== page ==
“A lot of people lauded it: ‘Oh, this is great, the city’s really looking at the underlying root causes.’ But then there was no perceivable action,” Norouzi said. “Nothing significant changed. Because in order to change these things, you’re going to have to reprioritize resources, and the mayor has wanted to make sure that her key development projects move forward, that certain tax rates don’t change, that the businesses continue to flourish.”
For Rev. Anika Wilson Brown, senior pastor at Union Temple Baptist Church in Ward 8, recent events offer a chance to address long-standing inequalities.
“The coronavirus showed that [systemic oppression] exists covertly, and the killing of George Floyd is showing us how overt it is,” she said, referring to the Minneapolis man who was killed while being restrained by police. “This is an opportunity for us truly, truly to begin to look not just at the symptoms, at what we see on the surface, but to really dig to the root of this thing if we really want to see things change.”
Wilson Brown recognized early the potential dangers of the coronavirus. When the virus hit the city, the reverend was still in the process of taking over the 8,500-member congregation from her father, who had preached at Union Temple since 1973.
In the first test of her leadership, Wilson Brown decided to close the church two weeks before the mayor issued a stay-at-home order. She sheltered-in-place with eight other church members, who read, sang, and filmed their Sunday services to stream online. Volunteers dropped off meals for the church’s elders, and their quilting society sewed nearly 200 masks.
The church still lost a member to Covid-19: Alyce “Mimi” Gullattee, a psychiatrist who at 91 years old — the oldest faculty member on campus — still kept an office at Howard University.
For Wilson Brown, fighting the pandemic is just the beginning. Even once the coronavirus is under control, with enough tests to find it and enough hospital beds to treat it, the city needs to prevent the same inequities persisting into the next phase: Who will have their rent forgiven? Who will have their medical bills paid? Who will die when infections spike again? Who’s going to get the vaccine first? In short, whose lives are considered expendable?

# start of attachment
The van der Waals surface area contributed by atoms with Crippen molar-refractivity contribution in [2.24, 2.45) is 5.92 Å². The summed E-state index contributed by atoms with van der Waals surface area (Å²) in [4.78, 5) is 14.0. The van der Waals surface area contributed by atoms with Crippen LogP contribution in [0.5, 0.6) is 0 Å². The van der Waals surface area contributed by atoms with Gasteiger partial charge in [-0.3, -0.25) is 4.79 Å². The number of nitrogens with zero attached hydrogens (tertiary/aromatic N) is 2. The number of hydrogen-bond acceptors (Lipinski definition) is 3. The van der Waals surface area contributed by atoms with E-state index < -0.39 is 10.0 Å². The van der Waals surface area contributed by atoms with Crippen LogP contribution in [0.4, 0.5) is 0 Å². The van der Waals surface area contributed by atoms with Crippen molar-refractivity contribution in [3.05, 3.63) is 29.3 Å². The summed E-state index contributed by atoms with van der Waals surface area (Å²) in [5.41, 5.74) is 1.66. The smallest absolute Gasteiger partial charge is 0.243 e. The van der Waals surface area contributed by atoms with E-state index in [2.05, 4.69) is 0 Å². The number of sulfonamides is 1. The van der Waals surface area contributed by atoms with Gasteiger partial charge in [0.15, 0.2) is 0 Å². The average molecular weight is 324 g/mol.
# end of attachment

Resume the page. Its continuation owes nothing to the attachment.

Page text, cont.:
Wilson Brown said that even answering those questions isn’t enough to address the systemic health inequities in Washington.
“I think we need to rewind,” she said. “Let’s get back to the why. If you list every negative statistic, why is it that Black folks are at the top of that? They’re still dealing with the policy level. I don’t think there is the conversation: Why? Why does this exist?”
The District began preparing early, taking its first steps in February, Foster said. “The District took a swift, aggressive approach to addressing coronavirus, even before our very first case. We've also taken a very conservative approach to reopening the city to ensure the safety of our residents, specifically our most vulnerable residents.” Foster said the mayor chose to open its first public testing site east of the Anacostia River “to make sure those vulnerable communities had quick access to testing immediately,” and she said the limited appointments at United Medical Center were because the process of getting tested was still “new.” She added that the city was also quick to set up meal-distribution sites, grief counseling and crisis hotlines, and to get out public-health messaging through robo-calls, mailers, advertising and its partnerships. “If you observe other locations across the country, this headline may apply to them, but by far, it doesn't apply to the District,” Foster said.